In todays Globe, Joanna Weiss has in interesting editorial about public perception of unions. See here:
She qoutes a recent Pew survey that shows that a majority of the public does not support unions. This survey result should not be surprising given the last three months of saturation from the main stream media about public sector unions being the cause of the state fiscal crisis. Though, this poll conflicts with other polls that show that a majority of workers would like a union in their own work sites, and recent polls that show that over 60% respondents oppose taking away collective bargaining rights from public workers as Gov. Walker is proposing in Wisconsin.
However, the more interesting part of her column takes on the issue of why don’t unions organize more workers. She ends her column: “If you can’t win them over, sign them up.” In order to be represented by a union, workers must under go a laborious and lengthly election process that barely qualifies as democratic.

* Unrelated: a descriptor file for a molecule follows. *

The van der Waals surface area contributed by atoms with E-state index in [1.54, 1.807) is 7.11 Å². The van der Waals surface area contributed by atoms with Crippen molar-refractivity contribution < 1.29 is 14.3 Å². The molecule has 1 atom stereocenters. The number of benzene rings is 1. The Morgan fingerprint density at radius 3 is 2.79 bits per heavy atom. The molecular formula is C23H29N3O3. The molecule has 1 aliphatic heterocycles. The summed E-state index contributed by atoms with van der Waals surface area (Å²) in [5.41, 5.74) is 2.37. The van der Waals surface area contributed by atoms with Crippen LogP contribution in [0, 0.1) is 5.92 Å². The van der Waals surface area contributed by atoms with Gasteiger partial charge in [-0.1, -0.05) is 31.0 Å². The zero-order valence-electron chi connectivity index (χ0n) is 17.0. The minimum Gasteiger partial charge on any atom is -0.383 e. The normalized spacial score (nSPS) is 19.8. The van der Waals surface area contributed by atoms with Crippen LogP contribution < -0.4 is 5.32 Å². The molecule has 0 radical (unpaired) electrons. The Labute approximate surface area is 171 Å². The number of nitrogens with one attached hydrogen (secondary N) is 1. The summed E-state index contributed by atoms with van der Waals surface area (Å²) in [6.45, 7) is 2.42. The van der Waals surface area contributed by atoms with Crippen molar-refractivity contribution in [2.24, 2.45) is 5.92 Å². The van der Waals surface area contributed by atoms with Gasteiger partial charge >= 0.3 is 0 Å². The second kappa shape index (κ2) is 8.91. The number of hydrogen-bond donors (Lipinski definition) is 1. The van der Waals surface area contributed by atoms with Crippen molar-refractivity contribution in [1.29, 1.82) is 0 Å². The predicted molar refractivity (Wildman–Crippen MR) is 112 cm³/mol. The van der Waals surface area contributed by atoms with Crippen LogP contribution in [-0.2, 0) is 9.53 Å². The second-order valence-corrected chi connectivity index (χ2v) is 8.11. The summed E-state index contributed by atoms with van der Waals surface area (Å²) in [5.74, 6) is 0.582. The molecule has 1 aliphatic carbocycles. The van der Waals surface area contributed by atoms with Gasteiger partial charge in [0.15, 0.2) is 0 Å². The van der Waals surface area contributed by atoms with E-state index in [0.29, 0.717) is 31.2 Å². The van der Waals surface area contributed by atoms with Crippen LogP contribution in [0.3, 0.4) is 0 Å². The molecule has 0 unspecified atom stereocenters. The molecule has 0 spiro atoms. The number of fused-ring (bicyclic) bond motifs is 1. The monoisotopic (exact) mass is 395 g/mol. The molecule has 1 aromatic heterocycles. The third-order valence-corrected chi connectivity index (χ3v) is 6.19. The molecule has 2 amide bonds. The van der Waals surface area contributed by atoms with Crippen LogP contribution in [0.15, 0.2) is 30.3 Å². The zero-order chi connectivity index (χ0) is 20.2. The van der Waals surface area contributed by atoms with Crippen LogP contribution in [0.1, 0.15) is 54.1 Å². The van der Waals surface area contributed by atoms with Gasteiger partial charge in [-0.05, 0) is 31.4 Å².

In a nut shell, after a group of workers petitions that the NLRB for an election, the employer gets about 6 weeks of time to dominate and harass workers against organizing. Workers are called in to closed door meetings with their supersvisor or the company ceo, or with special anti union consultants who tell them the worst could happen to them if the union is voted in.
The union is not allowed to attend these meetings and is not given access to any
But the worst happens on the day of the election. Imagine if during the last presidential election all the voting locations were stationed in John McCain campaign offices; and Obama supporters had to confront McCain operatives who were massing out in front of the voting location and hired guards were filming everyone who came in to vote.
This is what happens during a union election. The voting location is most often the headquarters of the company. Managers patrol the voting area. Scarey looking security companies are hired to “militarize” the voting process. Is there any wonder that most unions try to avoid this “democratic” process.
Most polls show that a majority of workers want a union in their own work site. Yet only 8% of private sector workers are in a union. The broken process for forming a union is at fault. If it were as simple as “signing up” workers, then we would have much different balance of power in this county.